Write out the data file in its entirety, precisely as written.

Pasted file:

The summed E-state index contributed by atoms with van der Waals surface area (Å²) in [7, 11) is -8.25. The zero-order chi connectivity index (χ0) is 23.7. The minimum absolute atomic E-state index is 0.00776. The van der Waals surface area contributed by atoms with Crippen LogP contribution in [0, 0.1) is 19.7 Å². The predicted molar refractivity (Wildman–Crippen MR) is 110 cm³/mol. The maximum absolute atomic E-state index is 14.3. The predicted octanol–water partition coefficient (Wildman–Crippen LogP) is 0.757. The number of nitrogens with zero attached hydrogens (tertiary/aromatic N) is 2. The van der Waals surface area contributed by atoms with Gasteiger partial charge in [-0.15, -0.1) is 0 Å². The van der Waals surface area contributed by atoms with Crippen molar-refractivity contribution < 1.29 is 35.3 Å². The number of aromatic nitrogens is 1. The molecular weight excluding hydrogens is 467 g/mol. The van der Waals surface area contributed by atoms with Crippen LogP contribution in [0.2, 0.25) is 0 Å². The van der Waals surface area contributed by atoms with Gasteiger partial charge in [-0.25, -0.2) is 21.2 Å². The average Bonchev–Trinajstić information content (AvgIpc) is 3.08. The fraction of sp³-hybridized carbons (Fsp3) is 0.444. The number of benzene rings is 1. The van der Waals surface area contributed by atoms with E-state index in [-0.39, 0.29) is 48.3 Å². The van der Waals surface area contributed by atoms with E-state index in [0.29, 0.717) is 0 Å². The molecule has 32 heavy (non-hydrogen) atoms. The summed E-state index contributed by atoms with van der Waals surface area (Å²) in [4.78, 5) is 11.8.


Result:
The summed E-state index contributed by atoms with van der Waals surface area (Å²) in [7, 11) is -8.25. The zero-order chi connectivity index (χ0) is 23.7. The minimum absolute atomic E-state index is 0.00776. The van der Waals surface area contributed by atoms with Crippen LogP contribution in [0, 0.1) is 19.7 Å². The predicted molar refractivity (Wildman–Crippen MR) is 110 cm³/mol. The maximum absolute atomic E-state index is 14.3. The predicted octanol–water partition coefficient (Wildman–Crippen LogP) is 0.757. The number of nitrogens with zero attached hydrogens (tertiary/aromatic N) is 2. The van der Waals surface area contributed by atoms with Gasteiger partial charge in [-0.15, -0.1) is 0 Å². The van der Waals surface area contributed by atoms with Crippen molar-refractivity contribution < 1.29 is 35.3 Å². The number of aromatic nitrogens is 1. The molecular weight excluding hydrogens is 467 g/mol. The van der Waals surface area contributed by atoms with Crippen LogP contribution in [0.2, 0.25) is 0 Å². The van der Waals surface area contributed by atoms with Gasteiger partial charge in [-0.25, -0.2) is 21.2 Å². The average Bonchev–Trinajstić information content (AvgIpc) is 3.08. The fraction of sp³-hybridized carbons (Fsp3) is 0.444. The number of benzene rings is 1. The van der Waals surface area contributed by atoms with E-state index in [-0.39, 0.29) is 48.3 Å². The van der Waals surface area contributed by atoms with E-state index in [0.29, 0.717) is 0 Å². The molecule has 32 heavy (non-hydrogen) atoms. The summed E-state index contributed by atoms with van der Waals surface area (Å²) in [4.78, 5) is 11.8.